In an alternate focus technique, the GRIN lens of FIGS. 12 or 13 may simply be glued into hole 302, letting it rest against stop 304, then moving the light source S with its housing 4 along axis Z. When the proper position is found for the light source S with respect to the lens, housing 4 is locked into mount 300 by gluing it or by squeezing to slightly deform mount 300 at the base region 1 of the light source housing. It is advantageous to mount light source housing 4 in a thin hollow cylindrical ferrule to aide in sliding it into hole 303 and to prevent undesired tilting. Such a ferrule is shown as item 322 in FIG. 20.
The focus and mounting techniques described above eliminate the need for fine threaded focus barrels and the like and achieve precision mounting of the optics within a single mount 300. Mount 300 also functions as a heat sink for the light source and a solid mounting base for circuit boards forming a complete scan module.
FIG. 18 is a schematic representation of a pliable gel state lens system capable of effecting a continuously variable focus. It is formed in a liquid state using methods described for the liquid drop lens, and then cured to an extremely pliable gel. Thus, cavity 360 in solid housing 361 is filled with a liquid polymer which is later cured to a pliable gel. Silicone resin with a refractive index greater than 1.0 and preferably about 1.4 to 1.6 and of exceptionally low durometer after curing is suitable for the gel resin. Several chemical companies make such silicone resins. The General Electric Company supplies one such resin product known as RTV 6157. When cured, this resin has a consistency somewhat softer than the food product known as JELLOŽ. In addition, when cured, this resin is highly resilient, can be drastically deformed with little pressure, is transparent and has good chemical stability over time.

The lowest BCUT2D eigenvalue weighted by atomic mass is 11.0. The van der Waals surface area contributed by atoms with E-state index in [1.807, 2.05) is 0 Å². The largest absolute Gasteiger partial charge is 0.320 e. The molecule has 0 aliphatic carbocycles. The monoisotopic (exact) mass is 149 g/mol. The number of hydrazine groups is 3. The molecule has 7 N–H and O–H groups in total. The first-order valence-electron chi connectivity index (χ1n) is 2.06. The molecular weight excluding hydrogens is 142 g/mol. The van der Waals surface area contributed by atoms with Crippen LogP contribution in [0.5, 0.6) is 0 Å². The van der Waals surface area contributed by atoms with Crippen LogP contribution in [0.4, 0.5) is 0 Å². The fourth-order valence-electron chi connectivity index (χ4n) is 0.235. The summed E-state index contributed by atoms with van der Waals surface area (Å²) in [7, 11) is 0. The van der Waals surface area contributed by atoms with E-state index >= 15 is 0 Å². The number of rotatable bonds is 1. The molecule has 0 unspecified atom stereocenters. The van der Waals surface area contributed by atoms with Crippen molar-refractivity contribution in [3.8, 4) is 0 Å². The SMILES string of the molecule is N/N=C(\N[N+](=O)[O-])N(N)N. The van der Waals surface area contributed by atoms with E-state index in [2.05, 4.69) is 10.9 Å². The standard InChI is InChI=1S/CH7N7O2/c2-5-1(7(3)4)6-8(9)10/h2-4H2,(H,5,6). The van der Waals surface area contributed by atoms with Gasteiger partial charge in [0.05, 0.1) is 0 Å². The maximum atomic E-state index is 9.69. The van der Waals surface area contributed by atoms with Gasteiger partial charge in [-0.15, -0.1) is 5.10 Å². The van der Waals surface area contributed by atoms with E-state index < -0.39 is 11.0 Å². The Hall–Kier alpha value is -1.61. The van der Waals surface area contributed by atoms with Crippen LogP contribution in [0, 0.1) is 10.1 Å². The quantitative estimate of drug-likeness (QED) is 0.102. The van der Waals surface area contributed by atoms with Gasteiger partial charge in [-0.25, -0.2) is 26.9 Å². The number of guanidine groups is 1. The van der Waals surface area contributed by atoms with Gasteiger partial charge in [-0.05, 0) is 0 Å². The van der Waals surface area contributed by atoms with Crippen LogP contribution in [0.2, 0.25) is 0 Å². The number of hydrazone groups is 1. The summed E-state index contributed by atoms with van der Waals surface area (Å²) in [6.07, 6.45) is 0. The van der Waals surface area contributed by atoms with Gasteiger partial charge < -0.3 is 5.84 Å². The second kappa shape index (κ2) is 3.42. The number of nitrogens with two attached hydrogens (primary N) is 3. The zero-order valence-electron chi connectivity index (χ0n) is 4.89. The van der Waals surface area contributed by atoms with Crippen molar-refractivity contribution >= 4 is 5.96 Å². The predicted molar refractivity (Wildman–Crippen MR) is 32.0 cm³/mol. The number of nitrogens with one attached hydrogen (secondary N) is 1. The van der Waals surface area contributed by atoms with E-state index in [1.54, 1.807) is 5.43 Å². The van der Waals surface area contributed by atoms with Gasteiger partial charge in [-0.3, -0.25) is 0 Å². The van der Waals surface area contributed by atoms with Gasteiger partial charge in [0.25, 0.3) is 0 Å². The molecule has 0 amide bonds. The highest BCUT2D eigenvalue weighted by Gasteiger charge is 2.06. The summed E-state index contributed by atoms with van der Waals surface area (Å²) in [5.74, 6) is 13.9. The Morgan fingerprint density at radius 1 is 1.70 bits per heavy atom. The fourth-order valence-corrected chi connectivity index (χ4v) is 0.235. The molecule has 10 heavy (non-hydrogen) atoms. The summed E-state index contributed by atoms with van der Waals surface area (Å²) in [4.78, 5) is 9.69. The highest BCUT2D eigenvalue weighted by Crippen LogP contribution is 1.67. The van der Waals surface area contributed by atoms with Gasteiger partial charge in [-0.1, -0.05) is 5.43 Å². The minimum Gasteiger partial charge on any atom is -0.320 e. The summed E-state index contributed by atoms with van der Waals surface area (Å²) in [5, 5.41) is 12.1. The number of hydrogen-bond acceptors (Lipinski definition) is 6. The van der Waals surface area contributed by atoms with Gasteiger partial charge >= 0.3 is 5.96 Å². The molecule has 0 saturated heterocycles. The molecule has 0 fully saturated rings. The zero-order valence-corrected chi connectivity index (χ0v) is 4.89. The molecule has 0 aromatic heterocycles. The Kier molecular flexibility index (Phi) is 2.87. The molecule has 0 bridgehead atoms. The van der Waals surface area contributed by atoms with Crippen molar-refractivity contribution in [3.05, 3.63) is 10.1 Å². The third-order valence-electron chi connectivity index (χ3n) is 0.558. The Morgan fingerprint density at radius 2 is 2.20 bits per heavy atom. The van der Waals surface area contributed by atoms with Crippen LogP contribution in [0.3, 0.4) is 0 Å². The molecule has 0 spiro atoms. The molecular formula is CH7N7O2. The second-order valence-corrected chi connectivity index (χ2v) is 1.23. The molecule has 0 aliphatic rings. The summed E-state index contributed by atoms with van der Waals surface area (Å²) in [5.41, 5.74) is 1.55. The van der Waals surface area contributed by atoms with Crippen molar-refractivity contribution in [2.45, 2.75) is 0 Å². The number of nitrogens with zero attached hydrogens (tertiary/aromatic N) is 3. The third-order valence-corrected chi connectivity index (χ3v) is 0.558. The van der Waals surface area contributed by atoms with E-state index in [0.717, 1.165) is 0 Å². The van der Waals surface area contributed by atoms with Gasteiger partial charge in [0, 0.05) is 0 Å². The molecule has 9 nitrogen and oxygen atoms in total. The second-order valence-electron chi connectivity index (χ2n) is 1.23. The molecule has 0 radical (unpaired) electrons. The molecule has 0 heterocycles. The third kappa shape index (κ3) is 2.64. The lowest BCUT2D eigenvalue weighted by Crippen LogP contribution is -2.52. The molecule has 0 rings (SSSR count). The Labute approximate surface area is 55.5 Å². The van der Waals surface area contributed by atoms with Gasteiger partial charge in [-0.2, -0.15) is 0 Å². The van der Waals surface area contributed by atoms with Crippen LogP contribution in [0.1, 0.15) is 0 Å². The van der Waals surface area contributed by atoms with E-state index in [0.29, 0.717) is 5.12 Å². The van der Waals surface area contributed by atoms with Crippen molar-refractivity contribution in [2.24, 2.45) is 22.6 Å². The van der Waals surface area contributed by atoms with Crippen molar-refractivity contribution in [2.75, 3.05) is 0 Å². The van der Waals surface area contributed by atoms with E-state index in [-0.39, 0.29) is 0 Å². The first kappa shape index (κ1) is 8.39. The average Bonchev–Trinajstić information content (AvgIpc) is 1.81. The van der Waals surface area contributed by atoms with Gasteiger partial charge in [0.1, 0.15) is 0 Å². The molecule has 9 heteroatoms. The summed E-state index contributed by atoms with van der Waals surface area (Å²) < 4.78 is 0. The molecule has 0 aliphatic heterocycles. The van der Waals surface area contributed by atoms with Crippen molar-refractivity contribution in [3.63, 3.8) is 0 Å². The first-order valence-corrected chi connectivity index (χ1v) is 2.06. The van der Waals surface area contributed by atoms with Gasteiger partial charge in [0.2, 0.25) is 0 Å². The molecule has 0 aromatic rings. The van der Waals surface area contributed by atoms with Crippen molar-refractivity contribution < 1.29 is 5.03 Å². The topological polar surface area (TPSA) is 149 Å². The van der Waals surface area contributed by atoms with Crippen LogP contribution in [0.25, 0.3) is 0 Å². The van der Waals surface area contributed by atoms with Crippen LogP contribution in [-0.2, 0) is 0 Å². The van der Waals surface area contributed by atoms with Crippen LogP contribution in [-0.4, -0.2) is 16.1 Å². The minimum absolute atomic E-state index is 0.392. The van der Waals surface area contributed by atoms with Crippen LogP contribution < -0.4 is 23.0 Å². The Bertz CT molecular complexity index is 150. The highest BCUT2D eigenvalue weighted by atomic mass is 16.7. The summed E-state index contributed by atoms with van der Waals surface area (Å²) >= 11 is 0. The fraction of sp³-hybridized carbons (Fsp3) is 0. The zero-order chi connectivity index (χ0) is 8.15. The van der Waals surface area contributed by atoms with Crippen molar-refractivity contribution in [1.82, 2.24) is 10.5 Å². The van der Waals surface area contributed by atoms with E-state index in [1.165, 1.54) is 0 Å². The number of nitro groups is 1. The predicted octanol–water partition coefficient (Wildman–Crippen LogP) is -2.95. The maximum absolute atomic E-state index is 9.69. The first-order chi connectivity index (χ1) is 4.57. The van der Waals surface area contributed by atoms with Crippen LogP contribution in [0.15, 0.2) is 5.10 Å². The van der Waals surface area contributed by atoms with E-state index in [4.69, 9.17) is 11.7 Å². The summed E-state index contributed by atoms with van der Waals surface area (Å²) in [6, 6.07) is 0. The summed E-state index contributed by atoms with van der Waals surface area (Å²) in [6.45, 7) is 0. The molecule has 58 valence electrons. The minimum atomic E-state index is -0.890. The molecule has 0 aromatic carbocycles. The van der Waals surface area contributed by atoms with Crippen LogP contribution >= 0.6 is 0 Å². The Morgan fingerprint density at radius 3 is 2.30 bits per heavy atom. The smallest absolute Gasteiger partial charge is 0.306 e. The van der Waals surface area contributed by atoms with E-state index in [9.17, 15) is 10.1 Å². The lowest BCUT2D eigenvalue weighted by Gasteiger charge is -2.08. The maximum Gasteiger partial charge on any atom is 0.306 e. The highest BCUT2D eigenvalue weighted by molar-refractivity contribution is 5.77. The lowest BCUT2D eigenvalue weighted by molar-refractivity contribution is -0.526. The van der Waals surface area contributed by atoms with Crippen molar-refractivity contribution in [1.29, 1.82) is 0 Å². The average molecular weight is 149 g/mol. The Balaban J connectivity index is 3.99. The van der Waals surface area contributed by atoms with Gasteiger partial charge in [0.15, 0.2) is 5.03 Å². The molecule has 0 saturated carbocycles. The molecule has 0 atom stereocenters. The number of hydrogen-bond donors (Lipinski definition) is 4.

When a force F is applied to surface 380 of the gel resin filling cavity 360, surface 380 is distorted inwardly in the direction of arrows 370. This force is transmitted throughout the gel in cavity 360 as though it were a liquid causing gel surfaces 362 and 364 to bulge outwardly as indicated by arrows 371. The radii of curvature of gel surfaces 362 and 364 decrease as force F is increased. The bulging convex surfaces 362 and 364 and the gel between them constitute a thick lens, the focal length of which is varied by varying force F applied to the gel in cavity 360. An object, which may be a light source, placed at point P will be imaged by the thick gel lens in focal plane f as determined by well known lens making formulas. Increasing force F moves focal plane f in the direction of arrow 372, towards the object, whereas decreasing force F moves the focal plane farther away in the direction of arrow 374.